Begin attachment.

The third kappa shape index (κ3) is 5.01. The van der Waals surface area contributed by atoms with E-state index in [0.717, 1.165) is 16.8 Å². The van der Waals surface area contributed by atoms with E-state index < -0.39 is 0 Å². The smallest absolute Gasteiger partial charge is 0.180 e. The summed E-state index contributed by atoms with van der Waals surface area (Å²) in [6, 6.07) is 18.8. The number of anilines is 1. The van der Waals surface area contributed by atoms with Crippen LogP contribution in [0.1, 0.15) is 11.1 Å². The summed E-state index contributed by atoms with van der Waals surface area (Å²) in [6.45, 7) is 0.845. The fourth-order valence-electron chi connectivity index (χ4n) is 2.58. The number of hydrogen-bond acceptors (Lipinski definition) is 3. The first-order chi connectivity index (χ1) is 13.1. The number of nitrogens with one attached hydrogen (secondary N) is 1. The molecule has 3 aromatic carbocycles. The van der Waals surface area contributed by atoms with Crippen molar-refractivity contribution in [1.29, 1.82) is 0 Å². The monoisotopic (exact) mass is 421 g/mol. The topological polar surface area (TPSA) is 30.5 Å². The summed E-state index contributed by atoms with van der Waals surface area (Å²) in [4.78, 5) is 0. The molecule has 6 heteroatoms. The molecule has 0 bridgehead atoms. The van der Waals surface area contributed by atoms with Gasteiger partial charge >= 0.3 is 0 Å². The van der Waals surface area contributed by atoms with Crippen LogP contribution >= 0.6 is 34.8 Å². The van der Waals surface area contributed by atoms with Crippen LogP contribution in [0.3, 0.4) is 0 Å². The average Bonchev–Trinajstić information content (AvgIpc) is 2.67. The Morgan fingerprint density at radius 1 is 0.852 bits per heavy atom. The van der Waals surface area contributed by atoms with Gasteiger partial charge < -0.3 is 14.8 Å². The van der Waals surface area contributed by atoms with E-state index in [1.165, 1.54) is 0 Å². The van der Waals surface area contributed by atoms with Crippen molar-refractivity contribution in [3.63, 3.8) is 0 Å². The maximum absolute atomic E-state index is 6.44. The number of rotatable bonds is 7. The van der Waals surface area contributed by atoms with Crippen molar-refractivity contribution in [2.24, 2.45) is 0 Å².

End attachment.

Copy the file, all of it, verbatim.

The third kappa shape index (κ3) is 5.01. The van der Waals surface area contributed by atoms with E-state index in [0.717, 1.165) is 16.8 Å². The van der Waals surface area contributed by atoms with E-state index < -0.39 is 0 Å². The smallest absolute Gasteiger partial charge is 0.180 e. The summed E-state index contributed by atoms with van der Waals surface area (Å²) in [6, 6.07) is 18.8. The number of anilines is 1. The van der Waals surface area contributed by atoms with Crippen LogP contribution in [0.1, 0.15) is 11.1 Å². The summed E-state index contributed by atoms with van der Waals surface area (Å²) in [6.45, 7) is 0.845. The fourth-order valence-electron chi connectivity index (χ4n) is 2.58. The number of hydrogen-bond acceptors (Lipinski definition) is 3. The first-order chi connectivity index (χ1) is 13.1. The number of nitrogens with one attached hydrogen (secondary N) is 1. The molecule has 3 aromatic carbocycles. The van der Waals surface area contributed by atoms with Crippen molar-refractivity contribution in [1.29, 1.82) is 0 Å². The monoisotopic (exact) mass is 421 g/mol. The topological polar surface area (TPSA) is 30.5 Å². The summed E-state index contributed by atoms with van der Waals surface area (Å²) in [4.78, 5) is 0. The molecule has 6 heteroatoms. The molecule has 0 bridgehead atoms. The van der Waals surface area contributed by atoms with Gasteiger partial charge >= 0.3 is 0 Å². The van der Waals surface area contributed by atoms with Crippen LogP contribution >= 0.6 is 34.8 Å². The van der Waals surface area contributed by atoms with Crippen LogP contribution in [0.3, 0.4) is 0 Å². The average Bonchev–Trinajstić information content (AvgIpc) is 2.67. The Morgan fingerprint density at radius 1 is 0.852 bits per heavy atom. The van der Waals surface area contributed by atoms with Gasteiger partial charge < -0.3 is 14.8 Å². The van der Waals surface area contributed by atoms with E-state index in [1.165, 1.54) is 0 Å². The van der Waals surface area contributed by atoms with Crippen molar-refractivity contribution in [3.63, 3.8) is 0 Å². The maximum absolute atomic E-state index is 6.44. The number of rotatable bonds is 7. The van der Waals surface area contributed by atoms with Crippen molar-refractivity contribution in [2.24, 2.45) is 0 Å².